Game of Thrones - Eight Ways the TV Series Differs from the Book

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HBO's epic series based on George R.R. Martin's first novel in the Song of Ice and Fire series concludes next month. I've been doing my best to sum up the adventures of the Starks, Lannisters and Targaryens each week in such a way that newcomers to the story wouldn't be overwhelmed by the sheer tonnage of characters and storylines weaving their way through the series.

But having read the books (several times) and receiving a convenient lead-in from last week's newbie observations entry from Rich Connelly, I thought I'd go the opposite route and look at some key differences between the series and the book it's based on. Because anal-retentive nitpicking is what we do. In America.

And unlike my show recaps, things are going to get fairly spoiler-y after the jump. If you're looking to avoid surprises for the rest of the season (and next, for that matter), you've been warned.

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1. Where Are the Goddamned Direwolves? You remember them, right? One for each trueborn child of Ned and Catelyn Stark, plus one for Ned's bastard Jon Snow.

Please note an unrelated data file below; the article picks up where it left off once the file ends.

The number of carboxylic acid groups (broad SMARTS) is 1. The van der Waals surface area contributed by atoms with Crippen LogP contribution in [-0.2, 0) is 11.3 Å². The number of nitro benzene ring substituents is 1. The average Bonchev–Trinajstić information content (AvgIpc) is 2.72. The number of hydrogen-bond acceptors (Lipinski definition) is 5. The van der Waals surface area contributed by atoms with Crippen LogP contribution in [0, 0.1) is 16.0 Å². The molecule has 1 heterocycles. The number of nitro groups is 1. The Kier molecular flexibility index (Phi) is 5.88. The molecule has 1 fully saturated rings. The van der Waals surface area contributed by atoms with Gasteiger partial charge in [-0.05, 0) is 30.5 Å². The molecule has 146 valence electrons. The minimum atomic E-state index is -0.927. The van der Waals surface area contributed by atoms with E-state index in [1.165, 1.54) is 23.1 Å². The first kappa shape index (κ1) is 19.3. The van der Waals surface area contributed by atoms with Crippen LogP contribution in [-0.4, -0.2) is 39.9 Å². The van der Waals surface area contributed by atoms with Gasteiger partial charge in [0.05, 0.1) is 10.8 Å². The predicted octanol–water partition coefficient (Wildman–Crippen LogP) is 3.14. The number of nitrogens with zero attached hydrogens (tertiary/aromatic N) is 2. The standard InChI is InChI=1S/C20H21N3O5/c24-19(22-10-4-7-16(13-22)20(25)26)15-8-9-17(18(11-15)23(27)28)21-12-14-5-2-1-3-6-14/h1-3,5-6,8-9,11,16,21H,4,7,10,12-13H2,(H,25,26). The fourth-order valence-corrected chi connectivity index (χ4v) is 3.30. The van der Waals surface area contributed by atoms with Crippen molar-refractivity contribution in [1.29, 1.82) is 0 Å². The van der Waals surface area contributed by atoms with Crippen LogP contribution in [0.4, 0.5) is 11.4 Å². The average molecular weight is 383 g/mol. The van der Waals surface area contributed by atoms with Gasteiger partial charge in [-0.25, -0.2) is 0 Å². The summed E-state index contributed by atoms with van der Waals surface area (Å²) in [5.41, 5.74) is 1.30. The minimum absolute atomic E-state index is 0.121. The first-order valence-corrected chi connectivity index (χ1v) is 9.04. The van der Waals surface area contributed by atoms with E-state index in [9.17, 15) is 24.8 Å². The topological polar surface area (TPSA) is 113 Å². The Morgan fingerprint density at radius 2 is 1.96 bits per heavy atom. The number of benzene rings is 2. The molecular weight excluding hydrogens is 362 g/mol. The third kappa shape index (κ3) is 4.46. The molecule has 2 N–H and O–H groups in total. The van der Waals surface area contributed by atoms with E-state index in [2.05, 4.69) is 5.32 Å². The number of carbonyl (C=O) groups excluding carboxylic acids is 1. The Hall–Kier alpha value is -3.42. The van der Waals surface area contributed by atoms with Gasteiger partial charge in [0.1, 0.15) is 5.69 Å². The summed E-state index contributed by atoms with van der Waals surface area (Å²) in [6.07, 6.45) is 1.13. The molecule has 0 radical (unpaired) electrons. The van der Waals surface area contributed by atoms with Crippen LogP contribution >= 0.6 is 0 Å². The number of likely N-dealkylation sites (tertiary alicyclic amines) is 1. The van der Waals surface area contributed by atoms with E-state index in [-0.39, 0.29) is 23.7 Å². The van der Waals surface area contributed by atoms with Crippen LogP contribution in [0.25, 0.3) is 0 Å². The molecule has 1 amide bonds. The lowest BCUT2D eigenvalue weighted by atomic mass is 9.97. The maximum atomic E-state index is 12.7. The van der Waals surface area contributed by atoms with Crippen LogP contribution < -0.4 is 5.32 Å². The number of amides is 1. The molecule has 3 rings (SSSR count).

They popped up here and there in the first few episodes (Sansa's wolf Lady was famously killed by Ned after Nymeria - Arya's wolf - gnawed on Joffrey). Ever since, the only one we've seen is Jon's (Ghost), even though Grey Wind (Robb's) and Summer (Bran's) supposedly played a key role in taking out the wildlings who attacked Bran last week. Instead, they were nowhere to be seen.

For all I know, this is a conscious strategy by Benioff and Weiss given the...somewhat diminished role the wolves play in later books. Still, they shouldn't be hard to incorporate at this stage, given that they're still only the size of your average German shepherd.

2. Ned's May Or May Not Be a Total Badass In the show, Ned squares off with Jaime in front of Littlefinger's brothel, giving as good as he gets before one of the Lannisters puts a spear though his leg. Jaime, the captain of the Kingsguard, is widely regarded as one of the finest swordsman in the Seven Kingdoms, and Ned fought him to a standstill.